Fossils point to ancient ape-monkey split | Science News



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Fossils point to ancient ape-monkey split

African finds offer peek at a pivotal moment in primate evolution

1:12pm, May 15, 2013

LONG-GONE PRIMATES Using new fossils and previously recovered remains of related creatures, an artist created portraits of an ape (left) and a monkey (right) that inhabited East Africa 25 million years ago. 

The oldest known fossils of an ape and a monkey have been uncovered, providing an intriguing glimpse of a crucial time in primate evolution.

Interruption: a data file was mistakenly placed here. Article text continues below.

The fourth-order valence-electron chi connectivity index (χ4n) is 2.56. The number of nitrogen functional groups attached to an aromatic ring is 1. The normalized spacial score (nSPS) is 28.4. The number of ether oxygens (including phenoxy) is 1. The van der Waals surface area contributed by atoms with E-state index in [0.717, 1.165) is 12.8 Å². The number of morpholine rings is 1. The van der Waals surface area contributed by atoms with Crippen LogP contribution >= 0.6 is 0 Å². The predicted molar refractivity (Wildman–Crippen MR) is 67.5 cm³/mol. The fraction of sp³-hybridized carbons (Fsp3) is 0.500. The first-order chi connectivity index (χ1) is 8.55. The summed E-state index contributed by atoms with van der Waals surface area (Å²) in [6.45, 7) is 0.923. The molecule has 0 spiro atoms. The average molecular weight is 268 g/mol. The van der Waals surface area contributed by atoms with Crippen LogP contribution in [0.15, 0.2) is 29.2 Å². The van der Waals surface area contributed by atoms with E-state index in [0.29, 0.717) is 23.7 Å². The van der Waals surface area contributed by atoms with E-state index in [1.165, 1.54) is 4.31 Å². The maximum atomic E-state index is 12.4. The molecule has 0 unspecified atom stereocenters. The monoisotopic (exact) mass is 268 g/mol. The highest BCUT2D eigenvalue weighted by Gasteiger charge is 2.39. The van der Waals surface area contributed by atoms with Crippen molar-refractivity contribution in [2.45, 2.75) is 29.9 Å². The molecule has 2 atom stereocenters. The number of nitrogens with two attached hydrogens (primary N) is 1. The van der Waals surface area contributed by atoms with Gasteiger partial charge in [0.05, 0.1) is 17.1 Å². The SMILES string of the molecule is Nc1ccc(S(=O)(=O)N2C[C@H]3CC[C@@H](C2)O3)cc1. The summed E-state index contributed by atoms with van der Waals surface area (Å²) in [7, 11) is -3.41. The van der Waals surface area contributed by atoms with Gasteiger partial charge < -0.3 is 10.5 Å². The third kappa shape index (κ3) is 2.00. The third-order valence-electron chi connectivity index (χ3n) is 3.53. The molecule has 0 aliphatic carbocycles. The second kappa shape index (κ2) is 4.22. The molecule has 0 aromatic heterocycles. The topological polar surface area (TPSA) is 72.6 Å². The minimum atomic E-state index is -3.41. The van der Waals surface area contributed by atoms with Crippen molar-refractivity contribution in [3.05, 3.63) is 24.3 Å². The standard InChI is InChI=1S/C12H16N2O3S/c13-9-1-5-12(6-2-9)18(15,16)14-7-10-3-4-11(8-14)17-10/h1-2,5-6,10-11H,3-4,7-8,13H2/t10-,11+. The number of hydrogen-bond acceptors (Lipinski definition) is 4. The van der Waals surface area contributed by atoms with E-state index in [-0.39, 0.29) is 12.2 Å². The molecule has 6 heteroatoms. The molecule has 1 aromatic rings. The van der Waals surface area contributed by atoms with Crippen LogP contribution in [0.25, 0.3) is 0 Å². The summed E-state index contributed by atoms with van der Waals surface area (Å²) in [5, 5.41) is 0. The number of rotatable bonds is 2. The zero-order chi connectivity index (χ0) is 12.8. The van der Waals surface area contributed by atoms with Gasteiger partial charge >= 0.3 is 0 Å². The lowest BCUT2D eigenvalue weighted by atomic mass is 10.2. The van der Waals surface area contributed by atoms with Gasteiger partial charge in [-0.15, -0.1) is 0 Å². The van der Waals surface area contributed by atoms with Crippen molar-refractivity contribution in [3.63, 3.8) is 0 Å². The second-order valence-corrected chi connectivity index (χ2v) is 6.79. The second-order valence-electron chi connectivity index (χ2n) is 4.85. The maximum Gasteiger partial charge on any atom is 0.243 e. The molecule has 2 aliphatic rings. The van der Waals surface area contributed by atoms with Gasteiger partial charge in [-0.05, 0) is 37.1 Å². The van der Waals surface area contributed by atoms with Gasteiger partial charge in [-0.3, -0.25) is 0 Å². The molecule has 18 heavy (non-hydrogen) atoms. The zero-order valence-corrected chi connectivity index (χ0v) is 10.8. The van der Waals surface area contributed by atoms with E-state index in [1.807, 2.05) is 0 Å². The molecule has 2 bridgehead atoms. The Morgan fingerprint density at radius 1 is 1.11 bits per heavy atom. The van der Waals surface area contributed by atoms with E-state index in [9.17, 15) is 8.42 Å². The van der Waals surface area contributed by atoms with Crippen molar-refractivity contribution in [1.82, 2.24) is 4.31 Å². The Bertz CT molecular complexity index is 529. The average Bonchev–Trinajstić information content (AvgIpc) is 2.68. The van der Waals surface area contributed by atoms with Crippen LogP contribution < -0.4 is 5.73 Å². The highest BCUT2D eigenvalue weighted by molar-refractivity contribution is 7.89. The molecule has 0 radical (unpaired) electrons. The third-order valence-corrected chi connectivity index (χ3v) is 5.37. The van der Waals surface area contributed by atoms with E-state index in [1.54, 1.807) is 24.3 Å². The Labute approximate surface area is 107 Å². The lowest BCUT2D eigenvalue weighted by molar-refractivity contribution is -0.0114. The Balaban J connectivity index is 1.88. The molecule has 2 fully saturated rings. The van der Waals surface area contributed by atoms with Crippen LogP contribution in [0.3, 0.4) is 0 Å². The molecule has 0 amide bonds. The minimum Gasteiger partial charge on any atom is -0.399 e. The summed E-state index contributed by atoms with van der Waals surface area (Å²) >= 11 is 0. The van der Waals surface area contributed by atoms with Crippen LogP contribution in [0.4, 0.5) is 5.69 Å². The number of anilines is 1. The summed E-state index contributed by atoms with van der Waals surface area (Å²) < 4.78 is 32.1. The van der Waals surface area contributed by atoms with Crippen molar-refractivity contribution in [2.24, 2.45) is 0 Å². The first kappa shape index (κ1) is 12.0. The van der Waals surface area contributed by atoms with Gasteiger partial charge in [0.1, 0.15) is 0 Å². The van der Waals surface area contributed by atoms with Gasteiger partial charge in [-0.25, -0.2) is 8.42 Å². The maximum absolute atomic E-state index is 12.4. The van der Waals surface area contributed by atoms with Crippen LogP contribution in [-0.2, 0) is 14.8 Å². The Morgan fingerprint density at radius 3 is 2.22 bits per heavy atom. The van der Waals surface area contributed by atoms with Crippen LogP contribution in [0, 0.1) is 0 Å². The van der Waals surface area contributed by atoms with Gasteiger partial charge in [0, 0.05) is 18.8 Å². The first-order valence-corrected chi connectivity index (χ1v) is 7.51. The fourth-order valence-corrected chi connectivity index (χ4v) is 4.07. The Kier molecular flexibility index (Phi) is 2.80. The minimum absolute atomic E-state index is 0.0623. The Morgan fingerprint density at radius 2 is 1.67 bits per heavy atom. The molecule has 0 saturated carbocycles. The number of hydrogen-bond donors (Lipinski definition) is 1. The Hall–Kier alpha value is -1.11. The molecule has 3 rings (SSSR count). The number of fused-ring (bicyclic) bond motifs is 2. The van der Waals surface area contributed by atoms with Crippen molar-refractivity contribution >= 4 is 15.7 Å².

The discoveries suggest that by 25 million years ago, two major groups of primates were distinct: one that today includes apes and humans and another that encompasses Old World monkeys such as baboons and macaques. Previous studies using living primates’ DNA suggested that ancient apes and Old World monkeys parted from a common ancestor between 25 million and 30 million years ago.

The new ape and monkey fossils, from Tanzania’s Rukwa Rift Basin, suggest that the evolutionary split between these primate lines must have occurred close to 30 million

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